Most of the time, I experienced cab driving as just a repetitive, and at times depressing, job. But, on occasion, I did experience that flow. Polaroid-memories of these moments remain: hearing stories from born-and-raised Eureka men about a haunted house they used to visit as kids that--no joke--turned out to be the house I was living in; having a deep, moving conversation with someone I’d otherwise never have met; enjoying a peaceful drive along an ocean silvered by a full moon.


And rarely, very rarely, I experienced something truly enlightening. 


“One more, 22: Bayshore Mall, back lot.”  My last call of a busy and difficult shift (during which I had to throw out a belligerently-drunk passenger--and eat the $14.75 fare). 


"Copy.” The mall was an odd location to pick someone up at 5:05am on a Saturday, but whatever. When I pulled around the Ross, four men, each laden with several huge shopping bags, awaited me. 


With some difficulty, we stuffed the wagon’s impressive rear cargo space with the bags, which were chock-full of stuffed animals, clothes, electronics, snacks, and other gifts intended for friends and family back home (I inferred my passengers were sailors from abroad--possibly the Philippines, which imported wood chips and pulp from the local lumber mills). What these guys had been up to since 8:00 or whenever the mall closed I have no idea, but they appeared sober and in good spirits (if ready to turn in).


“Longshore,” the man in the front seat requested, by which he meant the big shipping dock a few miles away, just over two short bridges off the mainland.


“You all comfortable back there?” I asked the rear-seat passengers as I merged onto an empty Broadway Street. 


“Yes!” the sailor on the rear passenger side replied, and the other three smiled and nodded.


“How was your night in lovely Eureka?” I inquired. 


“Yes!” came the reply. I smiled and nodded. No shared language? No problem; we didn’t have to talk. I turned on the radio and drove toward their destination. “All night” blues had signed off hours before, so I tuned to classic rock: not my favorite music but a safe bet with just about any passenger from anyplace.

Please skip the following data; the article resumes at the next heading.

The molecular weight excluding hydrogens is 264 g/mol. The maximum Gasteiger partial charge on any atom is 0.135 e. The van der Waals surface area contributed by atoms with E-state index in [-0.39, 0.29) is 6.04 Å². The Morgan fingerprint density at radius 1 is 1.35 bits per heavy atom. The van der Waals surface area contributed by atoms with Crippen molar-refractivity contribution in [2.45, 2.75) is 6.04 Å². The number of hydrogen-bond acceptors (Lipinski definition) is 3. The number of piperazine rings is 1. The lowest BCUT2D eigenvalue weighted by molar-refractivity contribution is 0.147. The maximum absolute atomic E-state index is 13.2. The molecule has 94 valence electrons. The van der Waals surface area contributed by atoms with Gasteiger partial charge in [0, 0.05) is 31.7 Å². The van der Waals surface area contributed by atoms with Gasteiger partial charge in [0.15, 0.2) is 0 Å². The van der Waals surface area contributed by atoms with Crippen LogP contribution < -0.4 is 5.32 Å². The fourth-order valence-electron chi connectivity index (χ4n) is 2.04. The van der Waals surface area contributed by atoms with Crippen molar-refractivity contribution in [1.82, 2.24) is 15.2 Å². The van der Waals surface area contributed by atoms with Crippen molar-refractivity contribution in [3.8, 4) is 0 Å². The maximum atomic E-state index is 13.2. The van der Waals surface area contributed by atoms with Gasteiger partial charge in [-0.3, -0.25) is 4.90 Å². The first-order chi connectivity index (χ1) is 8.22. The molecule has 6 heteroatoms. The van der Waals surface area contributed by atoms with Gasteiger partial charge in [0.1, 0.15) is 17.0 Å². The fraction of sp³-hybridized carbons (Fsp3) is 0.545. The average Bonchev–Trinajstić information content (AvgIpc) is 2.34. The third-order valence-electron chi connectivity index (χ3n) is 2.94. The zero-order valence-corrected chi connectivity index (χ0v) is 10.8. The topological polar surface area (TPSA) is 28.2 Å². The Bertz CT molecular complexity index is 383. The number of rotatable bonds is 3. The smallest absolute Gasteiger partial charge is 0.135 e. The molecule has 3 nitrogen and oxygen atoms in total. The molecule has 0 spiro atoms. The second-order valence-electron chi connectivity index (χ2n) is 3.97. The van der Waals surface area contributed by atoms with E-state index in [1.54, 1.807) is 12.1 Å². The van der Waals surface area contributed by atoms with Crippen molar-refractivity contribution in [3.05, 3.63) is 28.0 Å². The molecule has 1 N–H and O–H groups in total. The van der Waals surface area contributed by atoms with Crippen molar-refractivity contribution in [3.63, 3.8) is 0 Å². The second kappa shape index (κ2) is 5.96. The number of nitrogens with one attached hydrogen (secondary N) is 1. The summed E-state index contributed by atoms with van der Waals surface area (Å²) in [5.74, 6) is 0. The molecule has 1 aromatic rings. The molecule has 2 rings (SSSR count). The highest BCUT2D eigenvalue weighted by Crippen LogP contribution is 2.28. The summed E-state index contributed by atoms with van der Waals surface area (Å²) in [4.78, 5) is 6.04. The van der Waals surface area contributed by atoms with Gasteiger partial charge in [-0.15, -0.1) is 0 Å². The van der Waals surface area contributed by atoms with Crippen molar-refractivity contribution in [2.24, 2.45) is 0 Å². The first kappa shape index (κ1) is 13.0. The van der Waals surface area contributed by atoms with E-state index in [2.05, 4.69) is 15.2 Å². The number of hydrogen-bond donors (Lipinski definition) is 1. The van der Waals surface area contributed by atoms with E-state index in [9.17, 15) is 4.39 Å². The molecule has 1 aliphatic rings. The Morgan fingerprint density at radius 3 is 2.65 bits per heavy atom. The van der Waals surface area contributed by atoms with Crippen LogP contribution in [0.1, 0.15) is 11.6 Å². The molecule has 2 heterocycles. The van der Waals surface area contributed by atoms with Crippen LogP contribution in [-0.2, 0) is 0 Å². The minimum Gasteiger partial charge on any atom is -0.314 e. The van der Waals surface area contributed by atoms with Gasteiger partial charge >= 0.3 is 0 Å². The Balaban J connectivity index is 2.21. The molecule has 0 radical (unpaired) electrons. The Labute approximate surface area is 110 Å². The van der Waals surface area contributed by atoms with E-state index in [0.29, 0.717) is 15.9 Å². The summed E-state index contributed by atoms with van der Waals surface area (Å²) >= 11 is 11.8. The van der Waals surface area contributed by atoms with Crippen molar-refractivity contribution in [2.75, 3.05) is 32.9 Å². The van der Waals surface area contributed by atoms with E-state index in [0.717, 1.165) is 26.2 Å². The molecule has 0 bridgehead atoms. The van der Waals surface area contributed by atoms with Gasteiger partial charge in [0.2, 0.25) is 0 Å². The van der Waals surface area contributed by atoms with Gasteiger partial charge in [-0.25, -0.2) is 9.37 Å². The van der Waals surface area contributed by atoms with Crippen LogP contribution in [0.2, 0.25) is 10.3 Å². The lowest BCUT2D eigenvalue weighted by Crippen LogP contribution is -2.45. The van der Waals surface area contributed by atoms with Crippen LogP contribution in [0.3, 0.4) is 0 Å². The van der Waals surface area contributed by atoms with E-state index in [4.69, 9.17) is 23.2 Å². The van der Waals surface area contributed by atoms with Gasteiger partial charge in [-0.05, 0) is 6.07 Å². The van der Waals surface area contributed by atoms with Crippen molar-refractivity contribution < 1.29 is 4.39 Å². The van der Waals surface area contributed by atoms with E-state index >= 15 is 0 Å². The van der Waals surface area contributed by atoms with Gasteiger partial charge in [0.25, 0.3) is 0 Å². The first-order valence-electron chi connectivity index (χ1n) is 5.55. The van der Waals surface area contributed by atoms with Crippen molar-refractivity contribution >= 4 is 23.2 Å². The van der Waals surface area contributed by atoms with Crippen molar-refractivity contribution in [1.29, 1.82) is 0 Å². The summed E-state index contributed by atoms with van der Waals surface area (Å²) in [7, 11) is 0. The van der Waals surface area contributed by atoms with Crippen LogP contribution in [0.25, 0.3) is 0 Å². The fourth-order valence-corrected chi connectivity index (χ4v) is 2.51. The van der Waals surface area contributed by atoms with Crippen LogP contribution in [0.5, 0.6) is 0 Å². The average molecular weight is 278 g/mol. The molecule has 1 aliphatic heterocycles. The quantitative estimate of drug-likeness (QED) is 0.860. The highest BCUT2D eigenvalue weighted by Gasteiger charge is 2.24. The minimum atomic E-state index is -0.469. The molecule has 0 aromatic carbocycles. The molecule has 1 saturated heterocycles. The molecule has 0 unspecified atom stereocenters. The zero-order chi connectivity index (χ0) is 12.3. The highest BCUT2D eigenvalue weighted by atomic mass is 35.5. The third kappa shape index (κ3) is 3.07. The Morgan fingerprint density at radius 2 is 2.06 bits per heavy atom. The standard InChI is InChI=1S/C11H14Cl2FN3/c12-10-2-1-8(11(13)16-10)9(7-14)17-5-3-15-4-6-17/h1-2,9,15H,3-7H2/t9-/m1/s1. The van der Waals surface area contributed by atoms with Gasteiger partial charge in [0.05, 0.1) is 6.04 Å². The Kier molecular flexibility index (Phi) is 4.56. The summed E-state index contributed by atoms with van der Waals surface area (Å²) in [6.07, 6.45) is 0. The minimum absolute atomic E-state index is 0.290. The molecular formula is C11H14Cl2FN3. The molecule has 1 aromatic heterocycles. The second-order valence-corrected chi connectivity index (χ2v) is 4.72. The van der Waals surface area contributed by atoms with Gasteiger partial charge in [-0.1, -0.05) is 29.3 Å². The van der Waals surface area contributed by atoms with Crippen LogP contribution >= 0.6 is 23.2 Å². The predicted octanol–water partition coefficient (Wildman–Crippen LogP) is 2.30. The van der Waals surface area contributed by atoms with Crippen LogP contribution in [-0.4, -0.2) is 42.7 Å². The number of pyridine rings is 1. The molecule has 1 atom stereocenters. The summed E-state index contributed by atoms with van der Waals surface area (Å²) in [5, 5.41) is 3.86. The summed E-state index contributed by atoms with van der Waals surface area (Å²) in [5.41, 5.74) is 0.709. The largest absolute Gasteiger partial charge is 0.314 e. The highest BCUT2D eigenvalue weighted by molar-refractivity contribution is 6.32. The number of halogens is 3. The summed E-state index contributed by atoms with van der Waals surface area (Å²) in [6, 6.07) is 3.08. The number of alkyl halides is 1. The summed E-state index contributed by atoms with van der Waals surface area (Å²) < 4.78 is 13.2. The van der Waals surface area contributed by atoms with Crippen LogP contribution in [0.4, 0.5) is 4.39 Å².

When I turned onto Fifth Street, the wistful piano introducing John Lennon’s “Imagine” played through the speakers.


And then. 


Then, pitch-perfect, the sailor in the middle sang along. Not loudly, but clearly, expertly, soulfully. Without looking at each other, his companions chimed in, singing the words they knew and humming the rest.


Imagine there’s no countries

It isn’t hard to do

I started singing, too. We sang louder. Badum-bum, I drummed on the steering wheel, joyfully aware we were playing out something sappy--and not giving a damn.

You may say I’m a dreamer

But I’m not the only one.

I hope some day you will join us

And the world will live as one.


After the last lines faded, I turned the volume down. We grinned at each other. Turns out we had a shared, sonorous language after all. To this day, I feel a kinship with those sailors.

On my way back to the lot, as I crested the second bridge, I slowed the wagon and gazed at the redwood-covered hills on the horizon shadowboxed by the first glimpses of dawn: a sliver of yellow, a brushstroke of orange, and, above, a cobalt sky.

Footnotes

* Listening to Stevie Ray Vaughan also reminds me of (school) day trips to the ski slopes with my friend Tiyen, in whose Datsun 280Z we'd drive to and from Sugar Bowl with our gear and a portable CD player. But that’s another story.

** Over time, I grew so aware of under which conditions the mug would lose grip and slide across the dash that I’d instinctively, and without looking, reach out with my right hand while turning the wheel with my left to prevent that all-important coffee vessel from dropping to the floor.

*** This section may read as if I drive without any emotion whatsoever, which is not the case. I love driving; it's the red-faced vituperative anger that doesn't often consume me when I'm behind the wheel.

****One gentleman from Naples appreciated the calm-yet-aggressive manner with which I navigated unusually-heavy traffic. “Finally, someone in this country who really knows how to drive,” he exclaimed. Compliment?


Photo credit and special thanks to David Giulianetti. Given the current shelter-in-place mandate where I live, I wasn't able to venture out in order to take photos of taxis. David captured these images from his sons' toy-car collection for me.

Erik JP Drobey lives in San Francisco. He currently works as the sous chef and sausage meister at Wursthall, to which he commutes via "the twisty way" each morning. Erik chronicles some of his culinary and vehicular adventures on Instagram as @zjpd.


The views and opinions expressed here are his own and may not align with the founders of Everyday Driver.